When you look really close, it’s not a paragraph where each character appears. Sometimes the paragraphs are split right in the middle of a sentence and another character, or there’s a fragment of a sentence, just about five words to a character. So they’re dividing the text up to line up with the characters. They’re not arbitrarily put in there for decoration or an exotic way of organizing the paragraphs. It’s very obvious. At the top of the third translation of the Book of Abraham, the one that has three verses in the handwriting of W. W. Phelps. At the top says, “Translation of records have been found in the catacombs of Egypt.” And in the other column “character.” Then Phelps takes the first character and numbers it one, the second character he numbers it two. Then over here he underlines, Chaldea one. Abraham two.

Then there’s a third character he wrote, which is a real elaborate one that is dissected in the alphabet. But it doesn’t number it, because it has a lot of parts. The other two just have one part. This one has a lot of parts. You read all over the place trying to match it up. But the translation next to it, if you look in the grammar, and you find that character, that’s the translation given that character.

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Historian Dan Vogel critiques various apologetic arguments on the Book of Abraham.

Check out our other conversations!

294: Lost Book of Abraham?

293: How We Got Book of Abraham

292: First Vision Conflicts

291: 1835 Account of First Vision

290: Making a Case for Melchizedek Priesthood in 1831?

289: Methodist Visions

288: Why “Pious Fraud” Ticks off Everyone

287: Dan Vogel Was a McConkie Mormon!

 

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Lost Book of Abraham? (Part 8 of 9)

The papyrus fragments believed to contain the Book of Abraham were lost for decades in the Great Chicago Fire.  What happened to them?  Are some still lost?  Historian Dan Vogel will answer these questions.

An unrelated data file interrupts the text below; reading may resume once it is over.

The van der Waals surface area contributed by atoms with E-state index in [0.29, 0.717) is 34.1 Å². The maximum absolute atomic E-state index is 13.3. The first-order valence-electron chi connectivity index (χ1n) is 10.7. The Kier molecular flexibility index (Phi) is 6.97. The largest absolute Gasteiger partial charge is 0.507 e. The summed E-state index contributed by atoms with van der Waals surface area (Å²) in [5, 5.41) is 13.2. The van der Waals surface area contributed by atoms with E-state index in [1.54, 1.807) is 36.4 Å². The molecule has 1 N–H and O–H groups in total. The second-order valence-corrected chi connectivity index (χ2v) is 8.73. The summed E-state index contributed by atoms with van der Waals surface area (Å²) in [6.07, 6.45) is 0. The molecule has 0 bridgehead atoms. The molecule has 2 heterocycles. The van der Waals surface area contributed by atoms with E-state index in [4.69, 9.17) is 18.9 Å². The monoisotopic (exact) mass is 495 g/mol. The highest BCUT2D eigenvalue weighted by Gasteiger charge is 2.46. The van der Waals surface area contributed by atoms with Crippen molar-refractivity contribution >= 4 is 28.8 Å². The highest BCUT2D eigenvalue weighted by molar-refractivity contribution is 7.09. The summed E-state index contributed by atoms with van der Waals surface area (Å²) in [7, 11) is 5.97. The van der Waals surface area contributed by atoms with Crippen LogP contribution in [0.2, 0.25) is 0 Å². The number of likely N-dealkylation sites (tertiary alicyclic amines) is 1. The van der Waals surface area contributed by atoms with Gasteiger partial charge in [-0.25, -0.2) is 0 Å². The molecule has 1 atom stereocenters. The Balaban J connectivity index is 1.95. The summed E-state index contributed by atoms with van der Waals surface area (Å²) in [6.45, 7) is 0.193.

GT: So I guess in a nutshell, the Hugh Nibley line of reasoning is we’ve got these Kirtland Egyptian papers. They don’t match. The translation is incorrect from what we have. We lost it in the Great Chicago Fire. But there was something that was lost, which I guess, could we assume that that’s the book of Joseph that was lost in Chicago?

Dan:  No, we have the book of Joseph, which is the Ta-Sherit-Min papyrus, which is part of the ones that are chopped up onto the thick paper that we have.

GT  Those are the Joseph scrolls?

Dan   That was identified as Joseph.  In December of 1835, Oliver Cowdery, in the Messenger and Advocate described that papyrus including the Pillar of Enoch; also, the three in one God. There’s a little drawing of three figures.

So we lost the part that was intact, the two feet.  We have one foot of the beginning part, facsimile one, and the next one, and then another fragment. Then there was two more feet, probably, that were missing, that included facsimile three. And the reason why we know that is because when Emma sold the papyri to Combs, and then Combs sold part of it to the St. Louis Museum, there was an Egyptologist there. I’m not remembering his name right off. But he gave a description of the papyri for the museum’s catalog. And in there he mentioned facsimile three.

GT:   So, have we lost anything, then?

Dan:  The name Osiris was on it, because the name Osiris is on this.

GT:  So that’s the only piece that we lost?

Dan:  Or that we know of; that we can exactly say. We don’t know.

GT:  But, we have essentially, what Joseph said was the entire Book of Abraham, the entire Book of Joseph. We have those that we can still look at today. But those are really the Hor scroll and the Book of Breathing scroll. Is that correct?

Dan:  Right. So, we don’t have the Amenhotep fragments. They could have been there. Facsimile two, the hypoocephalus, the round one was already pretty damaged, because they made a drawing of it and there’s parts missing, and Joseph Smith had Headlock fill in the missing part to make it look nice and neat. I don’t think he’s being tricky. I just think they’re just too fussy about it looking good. But, so those could have been among the ones that were burned, or they could have just totally fragmented and that’s why they had them copy parts into these books.

Check out our conversation….

What was lost in the Great Chicago Fire? Dan Vogel tells us.

Don’t miss out other conversations with Dan!

293: How We Got Book of Abraham

292: First Vision Conflicts

291: 1835 Account of First Vision

290: Making a Case for Melchizedek Priesthood in 1831?

289: Methodist Visions

288: Why “Pious Fraud” Ticks off Everyone

287: Dan Vogel Was a McConkie Mormon!